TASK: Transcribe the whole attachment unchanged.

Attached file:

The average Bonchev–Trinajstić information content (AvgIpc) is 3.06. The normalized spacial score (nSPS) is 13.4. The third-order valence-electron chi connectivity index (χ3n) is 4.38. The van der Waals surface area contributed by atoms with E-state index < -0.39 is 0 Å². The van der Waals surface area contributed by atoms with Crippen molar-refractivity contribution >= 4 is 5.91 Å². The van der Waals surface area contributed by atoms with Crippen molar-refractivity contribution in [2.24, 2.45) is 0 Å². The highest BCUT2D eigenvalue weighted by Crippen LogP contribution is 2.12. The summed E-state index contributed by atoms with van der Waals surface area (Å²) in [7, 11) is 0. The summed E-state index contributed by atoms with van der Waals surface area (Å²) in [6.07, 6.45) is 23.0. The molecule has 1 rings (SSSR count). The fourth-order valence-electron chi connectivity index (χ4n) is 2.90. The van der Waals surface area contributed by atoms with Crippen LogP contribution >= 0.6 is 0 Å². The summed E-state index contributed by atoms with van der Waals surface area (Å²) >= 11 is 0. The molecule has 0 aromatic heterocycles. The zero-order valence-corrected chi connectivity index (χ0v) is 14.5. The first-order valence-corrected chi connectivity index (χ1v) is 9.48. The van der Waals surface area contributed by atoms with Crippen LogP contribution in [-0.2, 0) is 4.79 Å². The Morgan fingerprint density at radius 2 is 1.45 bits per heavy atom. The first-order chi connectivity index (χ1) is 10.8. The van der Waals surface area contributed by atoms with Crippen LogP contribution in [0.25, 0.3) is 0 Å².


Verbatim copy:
The average Bonchev–Trinajstić information content (AvgIpc) is 3.06. The normalized spacial score (nSPS) is 13.4. The third-order valence-electron chi connectivity index (χ3n) is 4.38. The van der Waals surface area contributed by atoms with E-state index < -0.39 is 0 Å². The van der Waals surface area contributed by atoms with Crippen molar-refractivity contribution >= 4 is 5.91 Å². The van der Waals surface area contributed by atoms with Crippen molar-refractivity contribution in [2.24, 2.45) is 0 Å². The highest BCUT2D eigenvalue weighted by Crippen LogP contribution is 2.12. The summed E-state index contributed by atoms with van der Waals surface area (Å²) in [7, 11) is 0. The summed E-state index contributed by atoms with van der Waals surface area (Å²) in [6.07, 6.45) is 23.0. The molecule has 1 rings (SSSR count). The fourth-order valence-electron chi connectivity index (χ4n) is 2.90. The van der Waals surface area contributed by atoms with Crippen LogP contribution >= 0.6 is 0 Å². The summed E-state index contributed by atoms with van der Waals surface area (Å²) >= 11 is 0. The molecule has 0 aromatic heterocycles. The zero-order valence-corrected chi connectivity index (χ0v) is 14.5. The first-order valence-corrected chi connectivity index (χ1v) is 9.48. The van der Waals surface area contributed by atoms with Crippen LogP contribution in [-0.2, 0) is 4.79 Å². The Morgan fingerprint density at radius 2 is 1.45 bits per heavy atom. The first-order chi connectivity index (χ1) is 10.8. The van der Waals surface area contributed by atoms with Crippen LogP contribution in [0.25, 0.3) is 0 Å².